What happens when dance venues close? The dancers find a new venue. With social distancing restrictions, many artists and dancers are exploring what is to many a new frontier of digital arts online. This is bringing many new forms of collaboration, but there is also much more competition. Regardless of when we can go back to physical classes and performances, it’s likely that online classes will remain a large part of the dance industry.
I believe we are going to see a drastic shift in how we create and consume art, and so we will also need to consider new ways to show support for artists. I’ve been thinking a lot recently about how we can best support each other during this time. Support doesn’t need to be monetary to be valuable, and this is especially true for artists. Keep reading to find out how you can help, with or without your wallet.
Taking or Teaching Online Classes
It is clear by the abundance of online dance classes popping up that dancers miss taking and teaching classes. Participating in these classes is not a direct replacement for in-person dance classes, but it is a great way to engage with the community while we are isolated. Plus, now is a great time to try a new style of dance you may have been intimidated by (since nobody is watching!).
Donating to a Relief Fund
Keep in mind that just because some dancers can stream their lessons for free now does not mean it is the norm. Many local dance teachers are now in a position where they cannot continue with business as usual, and the world of online dance is not for everyone. I urge you to consider supporting local dance teachers and artists as well as celebrities. You can do this by donating to a relief fund that is intended to assist artists in need. For example, The American Ballet Theatre has launched the ABT Crisis Relief Fund to help sustain their artists. The Frankie Manning Foundation has also launched a similar effort for professional Lindy Hoppers who are currently out of work.
Treat Yourself to Some Swag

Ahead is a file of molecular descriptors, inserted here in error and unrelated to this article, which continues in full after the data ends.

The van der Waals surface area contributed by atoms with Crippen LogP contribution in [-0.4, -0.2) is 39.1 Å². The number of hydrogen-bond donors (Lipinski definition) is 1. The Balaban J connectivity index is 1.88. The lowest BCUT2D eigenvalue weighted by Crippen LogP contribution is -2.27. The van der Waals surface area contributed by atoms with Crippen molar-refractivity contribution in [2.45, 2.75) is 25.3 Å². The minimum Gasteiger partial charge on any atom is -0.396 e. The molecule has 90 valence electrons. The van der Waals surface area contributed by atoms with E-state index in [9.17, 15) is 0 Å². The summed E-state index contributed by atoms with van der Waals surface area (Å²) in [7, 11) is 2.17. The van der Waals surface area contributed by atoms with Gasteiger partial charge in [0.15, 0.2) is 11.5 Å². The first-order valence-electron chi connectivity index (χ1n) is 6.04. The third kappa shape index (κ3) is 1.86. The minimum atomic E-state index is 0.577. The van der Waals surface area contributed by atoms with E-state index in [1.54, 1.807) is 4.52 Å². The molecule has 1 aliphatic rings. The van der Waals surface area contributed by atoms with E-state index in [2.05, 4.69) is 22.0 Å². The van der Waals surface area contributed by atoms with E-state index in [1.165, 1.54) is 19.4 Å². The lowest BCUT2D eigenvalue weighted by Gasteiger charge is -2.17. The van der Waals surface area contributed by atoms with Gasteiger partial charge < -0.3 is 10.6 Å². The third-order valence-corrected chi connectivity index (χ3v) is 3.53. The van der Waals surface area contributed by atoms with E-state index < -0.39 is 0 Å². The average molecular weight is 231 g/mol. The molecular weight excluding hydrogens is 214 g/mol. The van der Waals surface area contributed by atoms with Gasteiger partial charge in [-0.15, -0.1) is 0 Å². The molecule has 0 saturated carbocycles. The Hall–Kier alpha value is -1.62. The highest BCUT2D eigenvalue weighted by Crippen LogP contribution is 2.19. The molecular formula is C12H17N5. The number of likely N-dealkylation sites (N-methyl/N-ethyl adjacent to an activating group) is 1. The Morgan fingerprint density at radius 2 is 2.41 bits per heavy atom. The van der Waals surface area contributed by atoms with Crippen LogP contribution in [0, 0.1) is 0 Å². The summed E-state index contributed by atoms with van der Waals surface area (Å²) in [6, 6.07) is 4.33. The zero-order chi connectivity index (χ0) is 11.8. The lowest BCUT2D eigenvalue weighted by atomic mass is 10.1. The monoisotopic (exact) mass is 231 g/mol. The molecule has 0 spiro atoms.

Now is the perfect time to grab a print from your favorite artist, or your dance studio hoodie, or sticker, or whatever product is available. There are many practice wear designers and local dance wear store that are now competing with the big online shops, so try reaching out to see if you can still order and support their business.
I’ve rarely had a ballet class that ended without a Reverance. To me, this is an essential movement of reciprocal gratitude for the entire experience. Even if you are watching a pre-recorded video, the instructor has taken their own time and resources to create something valuable for you. While you may not be able to physically bow in thanks, you can pay it forward by thanking them on social media. You can help your favorite teachers to improve their reach simply by engaging more with their content. Many local dancers are now competing in the same venues as the big names, and engagement numbers matter when it comes to those dancers being found online too. Taking actions like posting comments and questions, subscribing to their YouTube channel or blog pages or sharing posts and inviting your friends to join will help to boost the visibility of your dancers and community.
We all have the power to support others, whether in funding or through action. There is also a great power in asking for support. We are a community of dancers, and the more we all succeed, the more we all get to dance.
UPDATE: I made this post into a video for my YouTube channel! Feel free to give a watch and share with your digital dance network!
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